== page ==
Why the cloud is a smokescreen for third-party data security risks

While companies are fixated on the security risks of data in the cloud, recent data breaches indicate that business partners present equal risk.

Much has been written about how to secure data that's hosted in the cloud, and there's no question that company...

information residing there raises poses profound data security risks.

Steve WeissmanSteve Weissman

But an issue that has received far less discussion is the need to apply the same scrutiny to data held by organizations that are closer to the ground, so to speak. Consider your company's business partners, for example: You may share sensitive information with partners, even though they are not cloud service providers.

Sending this data outside your company's four walls presents security challenges as well, and companies need to apply the same level of rigor and skepticism to third parties that they do to cloud-based services.

Mission: Control

This lesson is extrapolated from the recent security breaches at Target, Michael's, Neiman Marcus and Bank of America, among others, during which the sensitive information of more than 70 million people ended up in the wrong hands. In these instances, the afflicted were consumers like you and me, and the unfortunate truth is that the outcome was the same for folks who write their PINs and passwords on the back of their credit cards as for those who lock their information down tight.

For more on information governance

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The implications of these security breaches is that it didn't matter whether the affected folks tightly controlled access to their important data: Once they turned information over to a retailer -- or "business partner" -- there was nothing more they could do to prevent the breach from occurring or to limit the scope of the damage.

This is how it is in the business world as well. As hard as we try hard to promulgate policies of protection, our efforts are necessarily limited to the confines of our own organizations. The fact is, once we relinquish direct control over our information by passing it to, say, a vendor from which we electronically order and pay, all we can do is hope the right things happen next.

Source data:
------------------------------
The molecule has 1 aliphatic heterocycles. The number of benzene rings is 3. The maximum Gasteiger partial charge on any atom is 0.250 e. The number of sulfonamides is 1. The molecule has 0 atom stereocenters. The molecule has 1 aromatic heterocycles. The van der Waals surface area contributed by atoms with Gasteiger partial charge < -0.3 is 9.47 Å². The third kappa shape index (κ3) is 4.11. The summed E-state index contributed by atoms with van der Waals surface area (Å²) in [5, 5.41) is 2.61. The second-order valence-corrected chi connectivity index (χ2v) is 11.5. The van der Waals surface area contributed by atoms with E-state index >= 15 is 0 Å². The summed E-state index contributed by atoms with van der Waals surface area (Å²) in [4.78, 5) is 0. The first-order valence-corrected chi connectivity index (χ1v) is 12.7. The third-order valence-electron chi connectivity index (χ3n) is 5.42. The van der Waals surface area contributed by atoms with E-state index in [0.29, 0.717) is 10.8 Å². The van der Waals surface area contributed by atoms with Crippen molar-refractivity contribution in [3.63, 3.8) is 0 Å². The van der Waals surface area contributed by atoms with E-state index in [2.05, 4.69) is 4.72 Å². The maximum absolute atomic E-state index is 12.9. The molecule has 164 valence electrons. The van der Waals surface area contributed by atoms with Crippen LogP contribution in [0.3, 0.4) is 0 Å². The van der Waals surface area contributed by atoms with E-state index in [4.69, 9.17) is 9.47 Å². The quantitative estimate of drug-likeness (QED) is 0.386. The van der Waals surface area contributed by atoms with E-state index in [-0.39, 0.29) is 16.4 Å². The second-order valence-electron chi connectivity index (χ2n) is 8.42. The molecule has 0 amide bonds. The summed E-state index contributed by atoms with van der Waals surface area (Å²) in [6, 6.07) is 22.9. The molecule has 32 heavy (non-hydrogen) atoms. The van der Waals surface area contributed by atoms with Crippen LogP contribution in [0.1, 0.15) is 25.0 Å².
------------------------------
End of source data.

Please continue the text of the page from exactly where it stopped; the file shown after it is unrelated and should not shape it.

It's not the cloud; it's governance

As noted, many virtual and print pages have been devoted to describing the kinds of nightmares that can develop when your cloud-based data is hacked. But as the situations at Target et al. indicate, the issue isn't limited to the cloud, and it isn't a function of where the data is hosted anyway.

Rather, it's all about governance, which I often describe as regulating the "care and feeding" of organizational information. One objective is to minimize the risk of data misuse, and this applies not only in the cloud but to the affiliates your operations tie into: suppliers, fulfillment houses, contract call centers, records archives, etc.

Companies need to apply the same level of rigor and skepticism to third parties that they do to cloud-based services.

When advising clients about their strategies for the cloud, I constantly reinforce the need to incorporate the answers to the big questions about a provider's service-level agreement (SLA). Thanks to these recent high-profile breaches, I'm now singing the same song when the conversation turns to interoperability with external systems. The goal is to encourage companies to take the same approach with partner agreements as with cloud contracts to ensure clarity, accountability and remediation regarding data protection and issue response.

This is where SLAs and management become critical, so you need to map out your SLAs and the questions you will ask in advance of these agreements. If you are working with partners, here are just a few of the questions to ask:

  • What kinds of security technologies and protocols are in place to secure information where it resides?
  • How do and will these systems work with your systems?
  • Who's responsible should a breach occur? How is this determined?
  • What are the limits of liability?
  • What is the recourse, and are there different outcomes associated with different kinds of breaches?
  • What procedures are triggered after a breach occurs?
  • What notifications need to be sent, how quickly, to whom and by whom?